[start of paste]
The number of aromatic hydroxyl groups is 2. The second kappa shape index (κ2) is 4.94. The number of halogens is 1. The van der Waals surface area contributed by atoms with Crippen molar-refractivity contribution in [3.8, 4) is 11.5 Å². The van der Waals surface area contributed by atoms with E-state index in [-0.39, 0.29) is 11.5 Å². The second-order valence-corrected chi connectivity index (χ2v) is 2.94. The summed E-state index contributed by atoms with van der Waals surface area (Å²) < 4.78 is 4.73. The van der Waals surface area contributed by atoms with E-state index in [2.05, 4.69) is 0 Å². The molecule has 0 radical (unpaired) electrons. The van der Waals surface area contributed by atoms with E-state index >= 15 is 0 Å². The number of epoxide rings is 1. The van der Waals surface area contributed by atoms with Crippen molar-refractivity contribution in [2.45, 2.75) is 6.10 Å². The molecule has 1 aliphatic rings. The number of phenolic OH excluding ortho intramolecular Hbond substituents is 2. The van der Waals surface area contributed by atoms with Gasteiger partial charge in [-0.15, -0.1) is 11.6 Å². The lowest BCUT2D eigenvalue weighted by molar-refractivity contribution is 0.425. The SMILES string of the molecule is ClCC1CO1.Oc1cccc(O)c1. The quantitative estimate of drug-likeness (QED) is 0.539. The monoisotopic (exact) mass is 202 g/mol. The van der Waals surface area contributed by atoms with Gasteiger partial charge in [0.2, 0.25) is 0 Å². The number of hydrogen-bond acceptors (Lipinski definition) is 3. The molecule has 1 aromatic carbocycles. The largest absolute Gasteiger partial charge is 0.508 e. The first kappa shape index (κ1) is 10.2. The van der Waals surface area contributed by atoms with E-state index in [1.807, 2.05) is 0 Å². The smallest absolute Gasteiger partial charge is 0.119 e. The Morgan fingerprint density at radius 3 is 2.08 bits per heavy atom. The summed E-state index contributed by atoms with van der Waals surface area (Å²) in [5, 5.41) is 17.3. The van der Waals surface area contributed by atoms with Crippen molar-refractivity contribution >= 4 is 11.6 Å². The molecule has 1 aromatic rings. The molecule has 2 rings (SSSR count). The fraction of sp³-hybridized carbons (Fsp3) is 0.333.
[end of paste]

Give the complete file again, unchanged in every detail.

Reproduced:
The number of aromatic hydroxyl groups is 2. The second kappa shape index (κ2) is 4.94. The number of halogens is 1. The van der Waals surface area contributed by atoms with Crippen molar-refractivity contribution in [3.8, 4) is 11.5 Å². The van der Waals surface area contributed by atoms with E-state index in [-0.39, 0.29) is 11.5 Å². The second-order valence-corrected chi connectivity index (χ2v) is 2.94. The summed E-state index contributed by atoms with van der Waals surface area (Å²) < 4.78 is 4.73. The van der Waals surface area contributed by atoms with E-state index in [2.05, 4.69) is 0 Å². The molecule has 0 radical (unpaired) electrons. The van der Waals surface area contributed by atoms with E-state index >= 15 is 0 Å². The number of epoxide rings is 1. The van der Waals surface area contributed by atoms with Crippen molar-refractivity contribution in [2.45, 2.75) is 6.10 Å². The molecule has 1 aliphatic rings. The number of phenolic OH excluding ortho intramolecular Hbond substituents is 2. The van der Waals surface area contributed by atoms with Gasteiger partial charge in [-0.15, -0.1) is 11.6 Å². The lowest BCUT2D eigenvalue weighted by molar-refractivity contribution is 0.425. The SMILES string of the molecule is ClCC1CO1.Oc1cccc(O)c1. The quantitative estimate of drug-likeness (QED) is 0.539. The monoisotopic (exact) mass is 202 g/mol. The van der Waals surface area contributed by atoms with Gasteiger partial charge in [0.2, 0.25) is 0 Å². The number of hydrogen-bond acceptors (Lipinski definition) is 3. The molecule has 1 aromatic carbocycles. The largest absolute Gasteiger partial charge is 0.508 e. The first kappa shape index (κ1) is 10.2. The van der Waals surface area contributed by atoms with E-state index in [1.807, 2.05) is 0 Å². The smallest absolute Gasteiger partial charge is 0.119 e. The Morgan fingerprint density at radius 3 is 2.08 bits per heavy atom. The summed E-state index contributed by atoms with van der Waals surface area (Å²) in [5, 5.41) is 17.3. The van der Waals surface area contributed by atoms with Crippen molar-refractivity contribution >= 4 is 11.6 Å². The molecule has 1 aromatic rings. The molecule has 2 rings (SSSR count). The fraction of sp³-hybridized carbons (Fsp3) is 0.333.